After escaping the pirates who took over my session in the morning and finding coffee, I went to the session on mobile computing led by two people from the University of Zurich. The session began with a demonstration of a course developed there several years ago. This particular course is targeted primarily at students to teach them techniques of working with sources in archives.
The version I was able to access didn’t seem to have the full functionality being shown on the screen in the room, but it is clearly a nice tool for students to use as they begin to poke around in digital collections in archives. Given my limited German these days, I may have missed some of the most important points, so when I have more time, I’ll poke around the project some more to see what it can do.
Among the questions that came up in the session were: What are your experiences with apps; what specific comments do you have on the app demonstrated; what needs should an app fulfill; what are the key technical questions; how do we take into account the fact that not everyone will have a smartphone/mobile device?
One of the questions discussed was the degree to which mobile computing has penetrated the student population. I know in the case of George Mason, it seems that maybe only half of our students still have easy access to mobile computing. But how much longer will this be true?
Another important question on the technical side is the difficulty in making sure your app will work on multiple platforms? Keeping up with the constant changes/needs to support different devices seemed to some in the room as more than academics can afford to do such sork.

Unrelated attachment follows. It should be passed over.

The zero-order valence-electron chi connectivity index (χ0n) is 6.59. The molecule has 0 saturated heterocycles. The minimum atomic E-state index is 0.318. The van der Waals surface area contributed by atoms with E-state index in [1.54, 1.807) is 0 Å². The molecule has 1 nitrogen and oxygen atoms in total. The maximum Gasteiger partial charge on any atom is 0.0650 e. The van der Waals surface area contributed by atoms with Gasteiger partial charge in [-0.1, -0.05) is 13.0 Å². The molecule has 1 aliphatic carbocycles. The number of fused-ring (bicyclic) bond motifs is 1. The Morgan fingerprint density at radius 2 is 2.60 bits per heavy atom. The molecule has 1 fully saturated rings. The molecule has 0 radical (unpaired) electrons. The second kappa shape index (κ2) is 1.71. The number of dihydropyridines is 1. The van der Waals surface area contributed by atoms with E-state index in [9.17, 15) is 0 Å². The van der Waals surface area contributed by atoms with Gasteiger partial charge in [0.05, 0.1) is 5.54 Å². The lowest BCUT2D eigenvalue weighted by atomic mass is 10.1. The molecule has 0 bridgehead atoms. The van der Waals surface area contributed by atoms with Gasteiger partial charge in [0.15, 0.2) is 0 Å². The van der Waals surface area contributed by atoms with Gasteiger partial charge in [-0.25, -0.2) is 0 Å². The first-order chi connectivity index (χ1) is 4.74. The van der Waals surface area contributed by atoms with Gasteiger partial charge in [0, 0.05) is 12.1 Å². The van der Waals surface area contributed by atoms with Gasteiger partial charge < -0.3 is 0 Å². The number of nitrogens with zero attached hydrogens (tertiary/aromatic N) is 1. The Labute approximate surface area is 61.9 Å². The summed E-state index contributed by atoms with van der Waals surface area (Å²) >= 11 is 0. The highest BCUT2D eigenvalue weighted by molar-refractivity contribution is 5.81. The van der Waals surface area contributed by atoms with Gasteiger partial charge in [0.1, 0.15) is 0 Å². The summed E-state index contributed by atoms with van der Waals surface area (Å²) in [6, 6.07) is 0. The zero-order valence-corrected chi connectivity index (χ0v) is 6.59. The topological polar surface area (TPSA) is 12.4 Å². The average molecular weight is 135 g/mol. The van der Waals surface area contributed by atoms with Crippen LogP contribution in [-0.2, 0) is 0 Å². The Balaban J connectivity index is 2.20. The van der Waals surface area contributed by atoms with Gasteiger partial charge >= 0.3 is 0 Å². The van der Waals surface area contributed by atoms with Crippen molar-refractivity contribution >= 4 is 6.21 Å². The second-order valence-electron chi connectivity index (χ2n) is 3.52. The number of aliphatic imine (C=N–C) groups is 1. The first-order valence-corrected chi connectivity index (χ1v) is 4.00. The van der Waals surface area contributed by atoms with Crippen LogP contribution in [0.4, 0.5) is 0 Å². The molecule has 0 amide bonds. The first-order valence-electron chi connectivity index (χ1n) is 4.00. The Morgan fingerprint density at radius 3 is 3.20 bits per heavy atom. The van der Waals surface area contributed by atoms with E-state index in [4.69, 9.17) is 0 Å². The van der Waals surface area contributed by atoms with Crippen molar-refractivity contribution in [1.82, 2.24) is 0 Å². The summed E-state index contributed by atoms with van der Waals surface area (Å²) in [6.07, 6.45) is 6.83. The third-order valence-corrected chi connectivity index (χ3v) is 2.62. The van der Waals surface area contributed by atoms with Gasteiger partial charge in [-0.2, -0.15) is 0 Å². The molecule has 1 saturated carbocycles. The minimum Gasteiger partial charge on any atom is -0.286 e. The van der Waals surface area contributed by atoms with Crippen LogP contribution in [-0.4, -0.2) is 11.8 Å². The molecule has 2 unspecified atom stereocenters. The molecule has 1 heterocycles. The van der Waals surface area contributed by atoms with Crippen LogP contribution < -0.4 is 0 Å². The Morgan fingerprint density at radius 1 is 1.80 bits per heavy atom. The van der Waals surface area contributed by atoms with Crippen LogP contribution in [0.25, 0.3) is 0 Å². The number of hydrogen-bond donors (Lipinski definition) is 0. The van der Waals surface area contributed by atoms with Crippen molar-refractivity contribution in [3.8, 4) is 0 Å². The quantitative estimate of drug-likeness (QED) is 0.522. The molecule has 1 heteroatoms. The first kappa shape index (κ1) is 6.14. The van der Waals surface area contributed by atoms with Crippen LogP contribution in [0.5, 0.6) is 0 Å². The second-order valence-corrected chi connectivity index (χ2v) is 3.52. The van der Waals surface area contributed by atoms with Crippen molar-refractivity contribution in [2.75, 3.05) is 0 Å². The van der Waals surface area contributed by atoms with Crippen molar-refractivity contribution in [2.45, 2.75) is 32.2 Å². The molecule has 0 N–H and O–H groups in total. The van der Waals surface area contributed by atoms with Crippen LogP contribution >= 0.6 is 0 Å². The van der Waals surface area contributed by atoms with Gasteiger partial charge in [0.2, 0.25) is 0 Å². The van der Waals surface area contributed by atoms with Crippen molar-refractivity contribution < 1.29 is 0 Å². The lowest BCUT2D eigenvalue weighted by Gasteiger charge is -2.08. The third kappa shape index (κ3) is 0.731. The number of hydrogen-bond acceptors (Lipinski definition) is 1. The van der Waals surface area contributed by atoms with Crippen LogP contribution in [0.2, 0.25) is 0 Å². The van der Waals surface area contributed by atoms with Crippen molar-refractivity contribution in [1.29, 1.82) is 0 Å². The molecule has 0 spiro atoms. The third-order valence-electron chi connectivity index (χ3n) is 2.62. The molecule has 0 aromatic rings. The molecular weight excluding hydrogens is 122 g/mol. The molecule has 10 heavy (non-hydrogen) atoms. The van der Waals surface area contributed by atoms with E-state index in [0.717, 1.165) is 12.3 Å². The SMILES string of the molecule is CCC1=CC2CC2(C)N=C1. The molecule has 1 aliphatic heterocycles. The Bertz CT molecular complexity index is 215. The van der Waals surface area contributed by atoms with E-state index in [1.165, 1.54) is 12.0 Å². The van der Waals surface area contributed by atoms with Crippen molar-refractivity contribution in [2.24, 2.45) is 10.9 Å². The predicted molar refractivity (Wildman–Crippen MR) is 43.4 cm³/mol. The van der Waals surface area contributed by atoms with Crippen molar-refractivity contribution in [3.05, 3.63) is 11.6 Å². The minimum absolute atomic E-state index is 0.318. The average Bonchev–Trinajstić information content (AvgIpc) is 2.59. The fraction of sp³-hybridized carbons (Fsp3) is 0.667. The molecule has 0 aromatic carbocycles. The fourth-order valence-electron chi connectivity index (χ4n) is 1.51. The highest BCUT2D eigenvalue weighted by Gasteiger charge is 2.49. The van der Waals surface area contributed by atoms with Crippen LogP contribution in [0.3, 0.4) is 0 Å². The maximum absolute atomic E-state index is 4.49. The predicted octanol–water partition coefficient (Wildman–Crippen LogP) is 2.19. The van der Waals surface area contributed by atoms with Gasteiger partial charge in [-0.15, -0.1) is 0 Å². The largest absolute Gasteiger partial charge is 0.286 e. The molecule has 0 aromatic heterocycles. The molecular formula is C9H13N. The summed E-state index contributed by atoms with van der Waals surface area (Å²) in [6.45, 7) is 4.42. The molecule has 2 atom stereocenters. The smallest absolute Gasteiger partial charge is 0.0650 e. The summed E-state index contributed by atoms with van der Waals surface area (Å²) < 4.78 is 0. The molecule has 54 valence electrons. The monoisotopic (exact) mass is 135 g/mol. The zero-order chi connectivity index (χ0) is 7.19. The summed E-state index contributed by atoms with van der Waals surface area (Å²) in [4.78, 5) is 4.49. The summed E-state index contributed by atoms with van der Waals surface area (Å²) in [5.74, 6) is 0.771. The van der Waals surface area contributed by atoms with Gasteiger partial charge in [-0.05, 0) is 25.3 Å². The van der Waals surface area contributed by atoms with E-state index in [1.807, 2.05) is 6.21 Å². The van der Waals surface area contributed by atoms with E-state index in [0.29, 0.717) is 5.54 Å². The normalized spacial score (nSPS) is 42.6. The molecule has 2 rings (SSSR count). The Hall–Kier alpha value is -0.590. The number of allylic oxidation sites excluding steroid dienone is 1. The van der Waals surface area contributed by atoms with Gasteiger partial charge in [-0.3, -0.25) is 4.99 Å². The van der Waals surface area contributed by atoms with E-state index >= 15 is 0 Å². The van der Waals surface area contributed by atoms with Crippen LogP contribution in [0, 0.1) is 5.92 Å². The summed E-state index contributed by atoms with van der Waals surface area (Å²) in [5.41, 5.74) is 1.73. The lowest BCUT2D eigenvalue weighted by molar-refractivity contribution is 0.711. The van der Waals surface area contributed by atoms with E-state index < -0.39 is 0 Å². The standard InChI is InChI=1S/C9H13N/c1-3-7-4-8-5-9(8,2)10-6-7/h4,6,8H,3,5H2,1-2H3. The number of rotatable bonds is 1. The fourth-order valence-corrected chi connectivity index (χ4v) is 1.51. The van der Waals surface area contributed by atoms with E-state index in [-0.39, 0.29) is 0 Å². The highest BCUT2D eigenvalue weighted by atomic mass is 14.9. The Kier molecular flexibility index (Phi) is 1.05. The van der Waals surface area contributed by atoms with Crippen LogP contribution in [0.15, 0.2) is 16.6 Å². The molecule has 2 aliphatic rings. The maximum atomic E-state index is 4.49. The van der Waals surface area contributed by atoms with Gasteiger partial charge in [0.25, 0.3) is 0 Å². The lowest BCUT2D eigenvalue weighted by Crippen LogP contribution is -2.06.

The app I want is one where I can go into an archive with my mobile device, work in Zotero, take pictures of the documents I’m working with, and have them uploaded in a frictionless way to my Zotero database. Right now, I have to take the pictures with my camera, download them, resize/rename them, then upload them, which will take me days. If you are an app developer and create such an app, please email me right away!
My request led to a wide-ranging discussion of the cloud, user interfaces, “creeping featurism” (a term I like a lot), and how many devices will we be using when doing our research? Some argued that one day in the near future we will have only two — a phone and a tablet. Microsoft seems to be betting on this kind of a shift with Windows 8.
At least one university (Washington State) is offering a course in summer 2012 for mobile apps in the humanities. Perhaps we should all plan on spending a week in Vancouver this June? More on their summer Digital Humanities Institute is available here.
Most of the conversation was about apps related to archives and research. A couple of the public history apps that came up were Romerstrasse and Biblion.
Another interesting conversation revolved around what is “the toolbox” the historian or the history student needs as she walks around? Which of these should be mobile?
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I don’t like to interfere with your thorough reporting and well observed insights, Mills, but the “ad fontes app” you are referring to is just a online course, not an app – yet. The team is considering to develop an app in the near future.
Thanks Jan…clearly, I need more work on my German! Post updated accordingly…
To access the full functionality of Ad fontes, you have to register (free) and login. Use the link “Kein Benutzername?” (no username?) or just follow this url: http://www.adfontes.uzh.ch/1002.php
The login is used to save your input between training sessions.
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